Former sub-postmistress contemplated taking her life after untrue false accounting claims

Grandmother Jennifer O’Dell, 72, told the inquiry into the Post Office Horizon scandal she was left feeling suicidal.

Grandmother Jennifer O’Dell, 72, told the inquiry into the Post Office Horizon scandal she was left feeling suicidal. - Credit: HUNTS POST

A former sub-postmistress has told an inquiry how she contemplated taking her own life and experienced the heartache of old friends crossing the road to avoid her after she was subjected to a “kangaroo court” process for alleged false accounting.

Grandmother Jennifer O’Dell, 72, told the inquiry into the Post Office Horizon scandal how she suffered night terrors and was forced to withdraw her bid to become an MP after she was suspended from her role in 2010.

Ms O’Dell criticised Post Office senior executives and admitted she was struggling to pay her energy bills because of the ordeal, and said she hopes she will live long enough to see justice.

The grandmother-of-eight is among more than 700 sub-postmasters and sub-postmistresses who were wrongfully suspended between 2000 and 2014, based on information from the Horizon IT system installed by Fujitsu.

Ms O’Dell, has lived in Great Staughton for 50 years and was well known in the village as she ran the Post Office branch and sold hand-made cards.

In 2009, her branch account began to show a shortfall of more than £9,600 and her account was closed on January 6, 2010.

Ms O’Dell said her account was closed at 9am that day, but a document she was given by the Post Office alleging misconduct showed she had used the Horizon terminal at 10.55am, which she says “could not have been true”.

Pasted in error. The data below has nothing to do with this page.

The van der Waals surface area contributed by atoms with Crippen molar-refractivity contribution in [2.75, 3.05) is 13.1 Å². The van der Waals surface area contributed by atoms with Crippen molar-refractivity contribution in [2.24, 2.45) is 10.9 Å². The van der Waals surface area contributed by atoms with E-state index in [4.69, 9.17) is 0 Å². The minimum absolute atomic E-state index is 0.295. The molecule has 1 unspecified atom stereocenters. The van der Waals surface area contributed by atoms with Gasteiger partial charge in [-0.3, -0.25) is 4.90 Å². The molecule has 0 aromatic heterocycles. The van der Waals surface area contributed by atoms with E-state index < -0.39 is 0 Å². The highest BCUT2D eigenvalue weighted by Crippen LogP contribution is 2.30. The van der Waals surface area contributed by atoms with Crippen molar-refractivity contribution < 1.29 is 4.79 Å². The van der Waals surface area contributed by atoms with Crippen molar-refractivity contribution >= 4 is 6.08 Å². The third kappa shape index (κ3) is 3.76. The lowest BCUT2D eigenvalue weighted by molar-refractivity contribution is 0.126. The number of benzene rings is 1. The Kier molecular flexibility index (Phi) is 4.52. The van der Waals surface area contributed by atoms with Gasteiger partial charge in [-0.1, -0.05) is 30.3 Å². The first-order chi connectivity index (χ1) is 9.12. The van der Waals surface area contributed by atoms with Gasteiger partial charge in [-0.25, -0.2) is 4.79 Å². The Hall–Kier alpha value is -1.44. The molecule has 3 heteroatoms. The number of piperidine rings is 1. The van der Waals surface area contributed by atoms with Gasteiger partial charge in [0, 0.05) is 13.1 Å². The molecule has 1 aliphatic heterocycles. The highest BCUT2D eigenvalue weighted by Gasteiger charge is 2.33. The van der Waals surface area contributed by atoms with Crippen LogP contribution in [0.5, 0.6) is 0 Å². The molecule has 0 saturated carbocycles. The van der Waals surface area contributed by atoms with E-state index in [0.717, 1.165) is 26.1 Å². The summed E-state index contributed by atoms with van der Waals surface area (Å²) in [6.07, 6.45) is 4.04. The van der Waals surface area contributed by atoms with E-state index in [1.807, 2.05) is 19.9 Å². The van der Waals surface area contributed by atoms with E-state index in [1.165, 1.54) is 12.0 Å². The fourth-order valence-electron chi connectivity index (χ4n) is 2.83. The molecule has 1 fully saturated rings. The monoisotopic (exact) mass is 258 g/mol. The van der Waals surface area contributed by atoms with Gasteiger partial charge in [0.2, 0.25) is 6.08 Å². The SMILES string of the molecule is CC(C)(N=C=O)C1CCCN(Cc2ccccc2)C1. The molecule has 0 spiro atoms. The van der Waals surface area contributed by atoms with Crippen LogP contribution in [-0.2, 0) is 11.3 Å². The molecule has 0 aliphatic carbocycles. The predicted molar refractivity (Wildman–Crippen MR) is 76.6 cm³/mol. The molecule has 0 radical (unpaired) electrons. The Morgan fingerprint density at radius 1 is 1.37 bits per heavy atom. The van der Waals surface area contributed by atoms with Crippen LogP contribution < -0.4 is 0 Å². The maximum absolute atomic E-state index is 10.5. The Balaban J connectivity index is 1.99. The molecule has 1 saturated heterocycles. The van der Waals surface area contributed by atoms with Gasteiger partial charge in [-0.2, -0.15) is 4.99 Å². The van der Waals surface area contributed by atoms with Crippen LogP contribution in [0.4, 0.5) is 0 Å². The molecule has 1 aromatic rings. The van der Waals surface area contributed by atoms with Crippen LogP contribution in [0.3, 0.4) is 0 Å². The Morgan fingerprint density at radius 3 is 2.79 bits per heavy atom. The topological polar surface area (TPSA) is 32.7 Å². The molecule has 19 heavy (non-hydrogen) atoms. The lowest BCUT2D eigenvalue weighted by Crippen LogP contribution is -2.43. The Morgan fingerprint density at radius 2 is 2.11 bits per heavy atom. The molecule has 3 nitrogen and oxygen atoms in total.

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She was interviewed in 2010 by Post Office investigation officers John Longman and Lisa Allen, and in 2015 by a director of the organisation at the time, Angela Van Den Bogerd.

Ms O’Dell told the inquiry: “In both of those interviews, it was just like a kangaroo court. I walked in, and their body language was like‘she’s guilty'.'”

During this period, Ms O’Dell had a cancer scare which required an operation, and suffered with high blood pressure from the stress of her ordeal.

She said she never understood why she was not prosecuted by the Post Office, but she woke up “every morning” expecting a court summons.

Ms O’Dell had been backed as a provisional parliamentary candidate for the 2010 general election, but stood down because she did not want to bring her party into disrepute.

She added that after the news of her alleged false accounting were published in her village’s local magazine, called Life, she faced rumours that she had stolen “a quarter of a million pounds”.

Fighting back tears, she said: “I didn’t go out much. When I did try and go for a walk, people would cross to the other side of the road – people I had known a long time.”

Ms O’Dell said she contemplated suicide while enduring night terrors which her husband had to wake her from “screaming”, and the couple are now struggling to pay their electricity bills.

She said: “While those executives who had been given millions of pounds to persecute us, who could walk out with pensions and go into fantastically paid jobs, the people who live in grand mansions and big houses and I have to cut logs to warm my house.

“I want those people brought to justice. I want them to be persecuted and that’s not at all like me. I want them to say sorry. I want them brought to account.

“And I want to be able to afford my electricity bills. I want to spoil my grandchildren.

“I want to be alive to see this happen. I’m in my 70s now, and it’s been 13 years. I don’t want any more night terrors now.”

The Post Office Horizon IT Inquiry is being led by retired high court judge Sir Wyn Williams. He will look at the failings which occurred with the IT system at the Post Office, leading to the suspension and the termination of contracts and prosecution and conviction of Post Office staff.

It will also consider whether Post Office Limited has learned lessons and embedded sufficient cultural change.

The inquiry continues.